Biotechnology can be broadly defined as ‘the use of biological processes to solve problems or make useful products’, and has been practiced by human societies since the beginning of recorded history - in activities such as baking bread, brewing alcoholic drinks and the selective breeding of plants and animals. Modern biotechnology involves precisely modifying the genome of an organism to alter its phenotype for a defined purpose.
Our group is interested in biomedical applications of animal biotechnology. Recent decades have seen a vast increase in our understanding of the genetic basis of many diseases. This is largely due to DNA sequence information coupled with powerful methods of genetic engineering, principally in mice. Mice are however often of limited value in translating basic knowledge into clinical advances, such as preclinical evaluation of new medical techniques. Large animals, notably pigs, can be very useful for research closer to the clinic, being similar in size and anatomically and physiologically closer to humans. We believe that genetically-modified pigs can provide powerful new resources to improve the understanding, diagnosis and treatment of serious disease conditions.
Tools for genetic engineering are continually being developed and refined, and we are extending new methods to livestock. Technologies used in our laboratories include: transfer vectors for large and multiple transgenes, site-specific recombination for conditional gene expression, adeno-associated viral vectors for local gene activation, manipulation of porcine oocytes and early embryos, streamlined gene targeting using RNA-guided endonucleases, and laser-guided tissue microdissection for precision transcriptome analysis.
Porcine disease models
This section, led by Dr Tatiana Flisikowska, is pursuing the generation and characterisation of porcine models of human colorectal cancer, osteosarcoma, pancreatic ductal adenocarcinoma, and also cardiovascular diseases.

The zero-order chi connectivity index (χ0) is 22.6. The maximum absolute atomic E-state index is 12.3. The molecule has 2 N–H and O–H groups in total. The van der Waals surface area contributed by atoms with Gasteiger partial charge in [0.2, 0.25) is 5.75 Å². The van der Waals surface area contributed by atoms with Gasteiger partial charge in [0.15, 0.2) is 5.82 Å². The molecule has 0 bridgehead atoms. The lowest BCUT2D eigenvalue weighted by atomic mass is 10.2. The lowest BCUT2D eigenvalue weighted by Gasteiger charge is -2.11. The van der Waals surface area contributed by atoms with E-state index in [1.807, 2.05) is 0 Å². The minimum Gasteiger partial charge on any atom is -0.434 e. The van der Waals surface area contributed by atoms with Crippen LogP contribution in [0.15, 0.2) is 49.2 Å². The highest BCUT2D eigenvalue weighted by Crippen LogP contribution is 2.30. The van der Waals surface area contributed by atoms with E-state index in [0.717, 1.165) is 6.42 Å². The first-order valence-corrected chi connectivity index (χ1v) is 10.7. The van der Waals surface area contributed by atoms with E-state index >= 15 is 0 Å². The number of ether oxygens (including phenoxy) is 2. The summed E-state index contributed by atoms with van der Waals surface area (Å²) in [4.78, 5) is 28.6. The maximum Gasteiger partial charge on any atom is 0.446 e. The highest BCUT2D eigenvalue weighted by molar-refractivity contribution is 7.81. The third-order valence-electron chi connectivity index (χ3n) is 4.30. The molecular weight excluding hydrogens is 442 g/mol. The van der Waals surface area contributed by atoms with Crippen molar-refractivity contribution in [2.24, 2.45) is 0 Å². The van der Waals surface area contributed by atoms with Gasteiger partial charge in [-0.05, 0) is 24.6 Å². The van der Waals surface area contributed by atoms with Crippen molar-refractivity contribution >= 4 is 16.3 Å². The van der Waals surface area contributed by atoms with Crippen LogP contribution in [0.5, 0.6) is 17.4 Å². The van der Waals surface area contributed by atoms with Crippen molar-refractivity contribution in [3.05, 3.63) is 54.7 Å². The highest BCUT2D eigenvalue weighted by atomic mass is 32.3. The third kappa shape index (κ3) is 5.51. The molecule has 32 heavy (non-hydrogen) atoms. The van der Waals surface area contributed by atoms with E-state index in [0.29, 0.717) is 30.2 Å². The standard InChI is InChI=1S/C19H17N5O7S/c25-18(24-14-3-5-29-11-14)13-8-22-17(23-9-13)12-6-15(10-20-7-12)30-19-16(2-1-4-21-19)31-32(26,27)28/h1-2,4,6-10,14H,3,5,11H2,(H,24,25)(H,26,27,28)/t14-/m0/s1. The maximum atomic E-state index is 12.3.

Genetic and epigenetic analysis
The section led by Dr Krzysztof Flisikowski is using genetic and epigenetic analyses to understand the aetiology and progression of porcine colorectal cancer and osteosarcoma and determine how closely porcine models resemble the human disease.
The xenotransplantation section, led by Dr Konrad Fischer, is part of an ongoing national consortium entitled "Biology of xenogeneic cell, tissue and organ transplantation – from bench to bedside” and has the remit of developing genetically multi-modified donor pigs to overcome immune rejection of pig-to-primate xenografts and improve their functional properties.
- Gene editing directly in rabbit embryos using zinc finger nucleases
- Analysis of a spontaneous mutation causing stillbirth in cattle
- Gene targeted modification of the tumour suppressor p53 in pigs
- Pig model of human inherited predisposition to colorectal cancer
- Fluorescent reporter pigs for conditional gene expression
- Pigs with conditionally expressed oncogenic KRAS
- A porcine model of osteosarcoma
- Multi-modified pigs for xenotransplantation
- Transgene stacking: sequential placement of xenoprotective transgenes
- Review: Genetically engineered pigs as models for human disease
- Review: Assembling multiple transgenes for xenotransplantation